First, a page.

Guest post by Dr Emmanuelle Schon-Quinlivan, Lecturer in European Politics at the Department of Government, University College Cork.
As predicted by all the French pollsters, Macron and Le Pen are the final two who will go head to head on 7 May to become President of France. What does this election tell us about France and what is ahead of it? Four key lessons can be drawn from the first round.
Firstly, for the first time since the start of the Fifth Republic, there will be no candidate from the Conservatives and from the Socialists in the second round. Fillon records a very personal defeat which sanctions the scandals surrounding his candidacy. He finishes on 20.01% of the vote which is not humiliating per se since Chirac in 2002 moved to the second round with 19.88%. However this needs to be read in an extremely favourable context for Les Républicains who saw this campaign as ‘unlosable’ given the record unpopularity of current president Francois Hollande. Fillon’s score is a personal defeat but does not signal a defeat of the conservatives’ ideas, far from it. This should be kept in mind when looking at the legislative elections on 11 and 18 June. On the left side, Hamon, the socialist candidate, did suffer a humiliating defeat with a final score of 6.36%, the lowest ever for a socialist candidate in the Fifth Republic. Despite him being earmarked as a ‘rebel’ who systematically opposed Hollande’s policies during his term, he suffered from a lack of space on the ultra left with Mélenchon siphoning his voters who preferred voting for someone who was seen as outside the system.
This brings us to the second lesson of this first round, namely a thirst for anti-system or anti-establishment candidates. Three out of the four candidates who had a chance of getting into the second round were perceived as anti-system. But this picture is not as clear when you look closely at the candidates. Through a combination of clever communication and marketing, Macron managed to present himself as coming from outside the system when he is actually a pure product of French meritocracy and belongs to the French elite. He is a former minister in the Hollande government. Le Pen similarly is arguing that she represents ‘the people of France’, the little people from rural France who have been left behind by globalisation and can not make ends meet when her children are going to private schools and she lives in a mansion in the wealthiest Paris suburbs. Mélenchon finally was a representative for the socialist party for years and has been part of French political life for decades and yet, his success comes from his anti-system positioning. Overall, 64.89% voted for anti-establishment or renewal. This puts the boot in the party system as we know it in France which Macron will have to handle after 7 May.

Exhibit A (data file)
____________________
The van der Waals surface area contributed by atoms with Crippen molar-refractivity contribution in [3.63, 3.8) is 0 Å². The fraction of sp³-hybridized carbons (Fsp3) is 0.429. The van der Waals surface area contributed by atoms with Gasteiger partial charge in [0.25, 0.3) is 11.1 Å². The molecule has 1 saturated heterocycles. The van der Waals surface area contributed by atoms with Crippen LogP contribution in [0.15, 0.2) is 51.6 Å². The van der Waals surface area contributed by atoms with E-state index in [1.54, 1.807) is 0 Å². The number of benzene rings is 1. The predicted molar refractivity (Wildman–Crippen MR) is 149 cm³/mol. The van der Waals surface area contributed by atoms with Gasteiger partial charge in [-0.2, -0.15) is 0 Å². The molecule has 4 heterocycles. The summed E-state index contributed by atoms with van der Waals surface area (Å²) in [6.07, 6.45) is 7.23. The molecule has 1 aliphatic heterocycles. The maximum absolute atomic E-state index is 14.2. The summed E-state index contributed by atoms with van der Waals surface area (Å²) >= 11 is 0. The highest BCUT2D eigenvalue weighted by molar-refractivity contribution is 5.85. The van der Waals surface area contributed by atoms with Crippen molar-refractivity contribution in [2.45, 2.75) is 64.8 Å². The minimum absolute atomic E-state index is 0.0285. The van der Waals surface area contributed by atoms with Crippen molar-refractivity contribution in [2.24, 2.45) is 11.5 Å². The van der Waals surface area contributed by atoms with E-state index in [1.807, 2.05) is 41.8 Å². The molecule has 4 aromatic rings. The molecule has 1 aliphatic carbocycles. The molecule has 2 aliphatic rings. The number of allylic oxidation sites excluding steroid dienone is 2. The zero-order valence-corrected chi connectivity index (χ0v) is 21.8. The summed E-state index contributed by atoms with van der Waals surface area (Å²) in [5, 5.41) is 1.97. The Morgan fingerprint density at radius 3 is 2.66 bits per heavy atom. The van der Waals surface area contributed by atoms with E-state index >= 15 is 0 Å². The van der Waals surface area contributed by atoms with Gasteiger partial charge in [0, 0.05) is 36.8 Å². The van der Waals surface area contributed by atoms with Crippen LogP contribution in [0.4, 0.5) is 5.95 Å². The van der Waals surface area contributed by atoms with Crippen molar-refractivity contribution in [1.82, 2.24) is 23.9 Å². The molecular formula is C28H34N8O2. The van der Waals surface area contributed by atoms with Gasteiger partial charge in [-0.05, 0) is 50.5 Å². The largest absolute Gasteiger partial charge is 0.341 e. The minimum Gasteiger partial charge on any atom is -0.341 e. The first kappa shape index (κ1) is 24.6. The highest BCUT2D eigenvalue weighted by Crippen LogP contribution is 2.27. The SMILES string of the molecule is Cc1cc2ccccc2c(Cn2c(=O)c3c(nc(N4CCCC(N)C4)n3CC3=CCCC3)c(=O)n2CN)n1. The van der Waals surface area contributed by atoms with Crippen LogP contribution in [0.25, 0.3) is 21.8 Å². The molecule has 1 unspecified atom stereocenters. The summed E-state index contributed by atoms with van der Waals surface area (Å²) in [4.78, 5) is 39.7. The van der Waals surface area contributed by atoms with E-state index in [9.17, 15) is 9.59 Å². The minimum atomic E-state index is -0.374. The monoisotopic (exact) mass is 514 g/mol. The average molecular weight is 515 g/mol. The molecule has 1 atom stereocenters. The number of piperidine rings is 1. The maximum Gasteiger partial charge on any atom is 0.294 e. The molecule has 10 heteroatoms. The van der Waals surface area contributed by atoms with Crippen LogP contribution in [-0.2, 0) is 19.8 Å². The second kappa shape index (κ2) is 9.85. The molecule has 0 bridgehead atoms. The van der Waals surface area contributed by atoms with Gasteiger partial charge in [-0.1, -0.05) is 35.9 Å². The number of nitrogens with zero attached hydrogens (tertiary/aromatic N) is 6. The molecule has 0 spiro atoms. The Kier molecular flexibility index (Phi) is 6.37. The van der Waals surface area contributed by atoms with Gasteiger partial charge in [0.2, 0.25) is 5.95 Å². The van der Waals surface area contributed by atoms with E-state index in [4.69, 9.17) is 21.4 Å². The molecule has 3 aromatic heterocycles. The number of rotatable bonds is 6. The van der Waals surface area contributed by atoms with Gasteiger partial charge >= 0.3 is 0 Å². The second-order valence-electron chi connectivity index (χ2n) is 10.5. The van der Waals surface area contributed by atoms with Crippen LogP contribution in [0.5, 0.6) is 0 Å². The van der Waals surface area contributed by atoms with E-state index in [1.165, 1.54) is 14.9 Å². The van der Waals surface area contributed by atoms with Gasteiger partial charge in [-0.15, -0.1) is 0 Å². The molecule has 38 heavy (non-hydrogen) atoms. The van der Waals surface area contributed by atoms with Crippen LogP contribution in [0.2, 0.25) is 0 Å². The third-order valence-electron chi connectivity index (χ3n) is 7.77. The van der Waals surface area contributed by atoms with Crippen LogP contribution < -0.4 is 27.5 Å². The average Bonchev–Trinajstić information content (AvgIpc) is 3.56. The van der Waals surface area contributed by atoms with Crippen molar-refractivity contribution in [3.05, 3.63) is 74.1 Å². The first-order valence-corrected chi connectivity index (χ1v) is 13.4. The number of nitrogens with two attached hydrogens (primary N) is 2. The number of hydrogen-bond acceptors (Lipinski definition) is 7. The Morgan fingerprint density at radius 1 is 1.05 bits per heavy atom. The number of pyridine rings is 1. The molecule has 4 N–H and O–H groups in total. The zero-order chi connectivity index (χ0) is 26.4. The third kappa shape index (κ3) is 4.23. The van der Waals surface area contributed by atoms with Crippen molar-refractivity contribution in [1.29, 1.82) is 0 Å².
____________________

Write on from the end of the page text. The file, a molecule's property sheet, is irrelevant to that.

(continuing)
Thirdly, it is often said that in the first round of the French presidential election, you choose and in the second, you eliminate. Looking at the final duo and the reactions yesterday, it is clear that a Republican Front opposed to Le Pen is emerging with various parties calling for a vote to block Le Pen and encouraging their voters to cast a vote for Macron on 7 May. However, looking at the first round, 24.01% voted for Macron but they did not vote out of enthusiasm for his ideas which remain a minority view in France. IPSOS showed that 64% of those who voted for Macron did so for tactical reasons to prevent another candidate from reaching the second round. The proportion is reversed for Le Pen. If we focus on Macron, this teaches us that voters did not focus on his programme but on picking the least of several evils. This is worrying when you think back to Hollande who was elected largely on an ‘Anyone But Sarkozy’ platform. The lack of enthusiasm for Hollande’s programme complicated his mandate from the start.
Finally, the fourth lesson learned is that the left/right divide has collapsed and a new divide, still ideologically based, has appeared. The new dimensions posit a closed, nationalistic, protectionist France against an open, European, globalised France. Macron is being accused of cherry-picking from the left and the right but his vision is misunderstood. It is not based on what he considers old politics but on a new approach which tries to build a protective and economically strong system within a strong European Union. Le Pen wants exactly the opposite. It is this vision for France which is at stake. Le Pen did not do as well as anticipated. She had been leading the polls for many months and she finished two full points behind a political rookie with no party structure, financing or experience. Yet, France is about to take a massive gamble with this charming and clever rookie. If he does not deliver for the disadvantaged people who have seen their standard of living plummet and feel abandoned by a French state who tries to keep up in a globalised world, then Le Pen is a shoe-in for 2022.